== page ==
“I know I work as hard or harder than anybody,” he says. “I’m here as much or more than anybody else. By emulation, people know part of my ethic is hard work can equate to success.”

While a successful career has its fulfilling facets, Graham is most proud of his community involvement. He has served on more than 40 boards and commissions and has chaired more than 20 of them. There’s no such thing as too many friends for Graham, and that’s probably why a sense of community emerges from nearly all of Sunbelt Holdings’ projects — be it collaboration at the ASU Research Park or neighbors at Vistancia.

Graham even likes to visit Sunbelt’s masterplanned communities, more often than he’d like to admit, he says, to see residents and the public enjoying themselves. Sunbelt is even repositioning its golf course properties to make them more accessible to more people by adding more public amenities. The developer’s most recent venture includes moving the suburban lifestyle to urban environments to infill parcels with existing amenities, such as Tempe Town Lake or Margaret T. Hance Park.

“Our placemaking skills are really good,” he says. “What makes a vibrant place for people to want to be and play is actually very transportable from a suburban to urban setting. I’m very driven to demonstrate and prove it.”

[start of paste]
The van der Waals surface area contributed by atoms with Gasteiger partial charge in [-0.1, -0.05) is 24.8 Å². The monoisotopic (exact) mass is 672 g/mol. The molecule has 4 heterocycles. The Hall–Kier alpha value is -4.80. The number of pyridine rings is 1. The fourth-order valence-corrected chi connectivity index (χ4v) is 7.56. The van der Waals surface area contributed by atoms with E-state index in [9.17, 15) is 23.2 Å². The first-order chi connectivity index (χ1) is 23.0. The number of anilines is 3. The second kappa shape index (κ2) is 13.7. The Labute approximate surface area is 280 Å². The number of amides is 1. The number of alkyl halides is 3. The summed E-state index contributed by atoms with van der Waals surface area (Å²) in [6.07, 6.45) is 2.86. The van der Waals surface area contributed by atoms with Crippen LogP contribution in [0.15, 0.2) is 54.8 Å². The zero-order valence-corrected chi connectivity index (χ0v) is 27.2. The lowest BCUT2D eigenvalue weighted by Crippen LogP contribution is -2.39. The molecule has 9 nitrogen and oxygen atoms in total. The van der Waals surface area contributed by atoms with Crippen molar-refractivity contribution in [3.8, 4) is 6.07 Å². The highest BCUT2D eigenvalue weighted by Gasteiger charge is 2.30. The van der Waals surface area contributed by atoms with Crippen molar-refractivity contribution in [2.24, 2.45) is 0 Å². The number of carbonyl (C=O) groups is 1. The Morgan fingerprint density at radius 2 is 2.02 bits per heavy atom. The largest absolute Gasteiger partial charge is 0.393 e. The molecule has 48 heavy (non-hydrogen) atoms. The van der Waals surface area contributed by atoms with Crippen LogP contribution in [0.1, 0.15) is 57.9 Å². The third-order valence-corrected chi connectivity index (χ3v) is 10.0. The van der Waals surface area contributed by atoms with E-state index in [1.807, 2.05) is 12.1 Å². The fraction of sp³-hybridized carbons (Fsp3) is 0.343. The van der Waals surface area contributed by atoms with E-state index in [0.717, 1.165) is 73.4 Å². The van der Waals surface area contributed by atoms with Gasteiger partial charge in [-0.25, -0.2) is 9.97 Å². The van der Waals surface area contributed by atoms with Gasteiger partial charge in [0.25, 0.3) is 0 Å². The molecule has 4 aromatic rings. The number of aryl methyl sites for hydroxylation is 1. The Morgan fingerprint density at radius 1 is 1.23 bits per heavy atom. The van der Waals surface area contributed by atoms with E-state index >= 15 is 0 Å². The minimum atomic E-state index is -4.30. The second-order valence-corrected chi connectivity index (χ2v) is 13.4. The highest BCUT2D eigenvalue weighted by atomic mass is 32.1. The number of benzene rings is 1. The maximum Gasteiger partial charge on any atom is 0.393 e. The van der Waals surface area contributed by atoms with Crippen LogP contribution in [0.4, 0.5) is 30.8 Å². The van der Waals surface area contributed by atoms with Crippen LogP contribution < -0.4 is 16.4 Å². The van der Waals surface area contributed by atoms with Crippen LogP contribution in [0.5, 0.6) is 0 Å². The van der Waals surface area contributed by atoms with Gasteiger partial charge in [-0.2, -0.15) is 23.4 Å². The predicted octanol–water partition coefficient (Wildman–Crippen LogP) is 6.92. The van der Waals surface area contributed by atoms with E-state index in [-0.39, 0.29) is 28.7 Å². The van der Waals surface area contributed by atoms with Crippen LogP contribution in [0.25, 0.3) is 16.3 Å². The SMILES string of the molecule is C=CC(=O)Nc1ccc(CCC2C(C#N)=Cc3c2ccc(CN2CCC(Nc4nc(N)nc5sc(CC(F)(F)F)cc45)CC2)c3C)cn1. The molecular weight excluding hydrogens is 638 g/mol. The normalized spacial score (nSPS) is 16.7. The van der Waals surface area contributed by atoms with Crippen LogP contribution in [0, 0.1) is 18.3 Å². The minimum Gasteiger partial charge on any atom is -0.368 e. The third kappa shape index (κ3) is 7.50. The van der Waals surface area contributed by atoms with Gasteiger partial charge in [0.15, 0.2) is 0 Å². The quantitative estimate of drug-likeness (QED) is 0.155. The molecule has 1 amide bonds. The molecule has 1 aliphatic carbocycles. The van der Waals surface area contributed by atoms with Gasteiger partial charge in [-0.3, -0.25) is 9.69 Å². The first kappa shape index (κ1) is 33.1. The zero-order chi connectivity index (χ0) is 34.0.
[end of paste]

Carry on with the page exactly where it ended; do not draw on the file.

Portland on the Park gains traction with larger units

Portland on the Park, the highly anticipated sister property to Downtown’s award winning Portland Place, has received significant interest from potential homebuyers with 25 units already reserved. The property also has noted a surge in requests for larger floor plans, and in response, has redesigned selected homes. This change led to the creation of four new premium floors called “Club Level Residences” which feature penthouse floor plans. Although the number of total units has decreased from 170 to 149, the overall livable square footage of the property has increased with many of the new floor plans offering more space. Construction of the four-building property will begin this spring and is slated for completion in the summer of 2016.

“Our buyers are sophisticated and know exactly how they want to live,” says David Newcombe of Habitat Urban, designated broker for Portland on the Park. “The interest to live Downtown has been tremendous. Premium buyers are seeking urban amenities and comfort, yet still want a spacious home with lock and leave convenience. By actively listening to our future homeowners, our developers made floor plan changes that meet the needs of this exciting market. It’s refreshing to be involved with a project that is so engaged in Downtown, and is focused on doing what’s best for the neighborhood and the city.